Thursday, February 04, 2010

Test Bubble- At least war spending has decreased

Perhaps you noticed the President’s proposed budget this week- if approved by Congress, for every Dollar spent by the Fed in 2010-11, 40 cents of will be borrowed:

But shouldn’t our reduced presence in Iraq save money . . . ?

07 and 08 TOTAL war spending under Bush (Iraq and Afghanistan): $ 171 B and $ 185 B respectively.

10 and 11 Total war spending: $130 so far (likely to end up at around $ 163 B with $33 B interim gap-filler proposed) and $159.3 B in the fiscal ’11 budget.

I don’t think a 9.47 % reduction in war spending constitutes the “change” that the People expected.

Monday, April 16, 2007

Laissez-faire or just L-A-Z-Y?

Below is a email I composed to my Congressmen. It concerns the recent news that the recording industry's governing body (self-regulated, I believe) is going to hike rates in a prohibitive way for online radio stations.

Dear Congressmen,

I urge your attention to the recent decision of the Copyright Royalty Board to retroactively apply exorbitant new per listener rates on internet music. These rates are irrational as to internet radio which is a medium that will be necessary for furture growth for the music industry. The music industry no doubt struggles to adapt to the modern formats and a shift away from traditional packaging of its products (i.e., cd's, tapes, records). Nevertheless, this group has targeted an irrational industry (internet radio) that will have the effect of harming consumers like me who enjoy a wealth of information and sampling of new music.

Online radio has induced an abundance of music purchases from myself and like-minded consumers. These sales were generated by industry-partnered downloading services, such as Real Networks based upon my listening to "free" online radio which the industry now targets. If the decision by the Copyright Board proceeds without intervention, quality and variety will be harmed. Marketplace choice would be diminshed, until such a time as the Record industry regains its touch with reality and learns that online radio FOSTERS sales of music in the long-run. Let's prevent this vicious cycle of adjustment by checking this decision at the onset.

Monday, January 15, 2007

Risk-Reward Failure

This survey of the most dangerous jobs in America reveals some significant assymetries of benefit to cost. For instance, the AVERAGE farmer makes $29,000 annually and is twice as likely to die on the job than a policeman. Four times more likely is death for farmers at work than even firefighters. Having myself lived in a significant farm economy at one time, I recognize that many areas still significantly dependent on farming offer few opportunities for work. However, if that were my lot, I would seriously consider a relocation.

Thursday, October 26, 2006

Same Old Song

This post at Truth on the Market is merely a recitation of how the existence of Wal-Mart has benefited people around the world. Sadly, those that are blind as to how economics works still won't get it...and probably never will.

With that being said, I'm back.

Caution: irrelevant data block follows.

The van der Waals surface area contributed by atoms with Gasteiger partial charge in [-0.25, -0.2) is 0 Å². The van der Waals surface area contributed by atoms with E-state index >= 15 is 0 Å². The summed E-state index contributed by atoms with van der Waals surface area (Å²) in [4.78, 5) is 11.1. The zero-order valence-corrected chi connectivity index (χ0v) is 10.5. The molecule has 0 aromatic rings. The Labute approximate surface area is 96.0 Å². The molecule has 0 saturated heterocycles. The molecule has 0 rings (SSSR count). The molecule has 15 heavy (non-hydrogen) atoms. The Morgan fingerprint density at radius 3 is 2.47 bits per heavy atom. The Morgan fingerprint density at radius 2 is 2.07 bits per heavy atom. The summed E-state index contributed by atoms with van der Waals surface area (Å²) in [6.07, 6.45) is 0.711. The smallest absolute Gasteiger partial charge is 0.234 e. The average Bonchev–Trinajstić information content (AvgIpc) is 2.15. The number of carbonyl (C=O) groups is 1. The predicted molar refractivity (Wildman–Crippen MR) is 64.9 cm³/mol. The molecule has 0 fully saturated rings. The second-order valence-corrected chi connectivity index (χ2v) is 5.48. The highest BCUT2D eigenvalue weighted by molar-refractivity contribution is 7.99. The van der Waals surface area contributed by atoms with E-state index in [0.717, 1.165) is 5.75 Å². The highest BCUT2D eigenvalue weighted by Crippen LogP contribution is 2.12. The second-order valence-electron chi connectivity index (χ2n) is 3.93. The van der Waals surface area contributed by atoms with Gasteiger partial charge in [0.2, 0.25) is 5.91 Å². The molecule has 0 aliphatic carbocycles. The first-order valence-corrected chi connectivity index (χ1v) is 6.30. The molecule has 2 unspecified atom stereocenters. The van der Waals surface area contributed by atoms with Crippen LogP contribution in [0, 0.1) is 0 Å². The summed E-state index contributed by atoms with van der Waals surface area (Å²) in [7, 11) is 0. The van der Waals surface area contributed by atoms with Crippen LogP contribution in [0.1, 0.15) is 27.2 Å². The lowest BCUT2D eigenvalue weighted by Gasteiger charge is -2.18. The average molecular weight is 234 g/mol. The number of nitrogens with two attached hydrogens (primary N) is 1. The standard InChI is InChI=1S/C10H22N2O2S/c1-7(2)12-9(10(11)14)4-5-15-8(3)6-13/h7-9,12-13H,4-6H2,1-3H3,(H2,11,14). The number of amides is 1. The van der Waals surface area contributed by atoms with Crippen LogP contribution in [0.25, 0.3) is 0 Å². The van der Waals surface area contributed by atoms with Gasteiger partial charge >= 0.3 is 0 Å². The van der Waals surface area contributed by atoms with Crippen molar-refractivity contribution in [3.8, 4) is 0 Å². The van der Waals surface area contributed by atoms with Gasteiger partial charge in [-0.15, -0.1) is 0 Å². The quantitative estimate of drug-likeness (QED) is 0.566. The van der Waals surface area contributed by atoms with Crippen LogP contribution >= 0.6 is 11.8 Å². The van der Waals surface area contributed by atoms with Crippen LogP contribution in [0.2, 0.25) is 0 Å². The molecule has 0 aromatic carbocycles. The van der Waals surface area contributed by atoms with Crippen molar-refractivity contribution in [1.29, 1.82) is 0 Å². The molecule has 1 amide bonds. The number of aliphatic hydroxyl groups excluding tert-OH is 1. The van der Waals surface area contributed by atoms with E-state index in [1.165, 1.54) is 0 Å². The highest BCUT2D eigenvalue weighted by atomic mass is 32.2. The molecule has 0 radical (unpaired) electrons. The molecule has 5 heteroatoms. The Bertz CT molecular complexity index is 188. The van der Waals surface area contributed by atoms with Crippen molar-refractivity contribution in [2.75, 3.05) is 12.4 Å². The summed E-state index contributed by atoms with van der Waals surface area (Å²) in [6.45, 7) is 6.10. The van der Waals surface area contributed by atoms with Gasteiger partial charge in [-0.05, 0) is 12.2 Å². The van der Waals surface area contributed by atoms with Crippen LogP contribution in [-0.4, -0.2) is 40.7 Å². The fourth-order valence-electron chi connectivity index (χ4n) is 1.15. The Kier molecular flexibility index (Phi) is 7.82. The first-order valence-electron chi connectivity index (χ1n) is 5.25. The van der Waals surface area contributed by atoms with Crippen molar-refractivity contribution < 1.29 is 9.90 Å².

Monday, August 14, 2006

ABA up to good work again

Among their resolutions at the annual delegate's meeting in Hawaii, the ABA decided against review of judicial errors and also against the President's abuse of signing statements. My favorite part is where they decided that the President should veto decisions that "he or she" feels are unconstitutional. I like the sense of inclusion there. Oh Hilary!

Wednesday, July 19, 2006

Walmart Victorious

Earlier I wrote about Maryland's Anti-Walmart law. Well, it turns out that a federal judge ruled in favor of the Retail Industry Leader's Association, the group that brought suit on behalf of Walmart.

I was unable to find any links to the opinion or basis thereupon, but I would guess it was preemption based upon the federal ERISA laws, rather than Equal Protection, which I think was also a problem. Keep an eye out for the news story. I will likely be too busy in the final Bar Exam push to blog any more until then. Best to my colleagues taking it in Minnesota.

Friday, July 14, 2006

Valerie Plame & Joe Wilson Sue all the President's Men

In the civil suit (complaint here) filed recently in Federal District Court, attorneys for Plame and Wilson argue that a bevy of constitutional rights have been violated by Cheney, Rove, and Scooter Libby. It seems that even if every factual allegation is true, there are likely no legally-cognizable theories of relief.

Two thoughts that I have from my quick read are thus:
1) Does a CIA Agent have a Fifth Amendment property right in her classified status not being revealed for public consumption? This seemed like Plame's weakest claim.
2) Do political officials not have the right to rebut directed charges against their veracity and political objectives by discrediting the credibility of their attackers? This seems like Rove/Cheney/et al's best defense. Namely when Wilson hit the "Meet the Press circuit" blasting Bush, could not Bush's people respond by placing Wilson's experience in "context"? Playing other than nice does not equal constitutional right violation. (I should also that Cheney may have official immunity for any of his acts. This would naturally be his best defense.)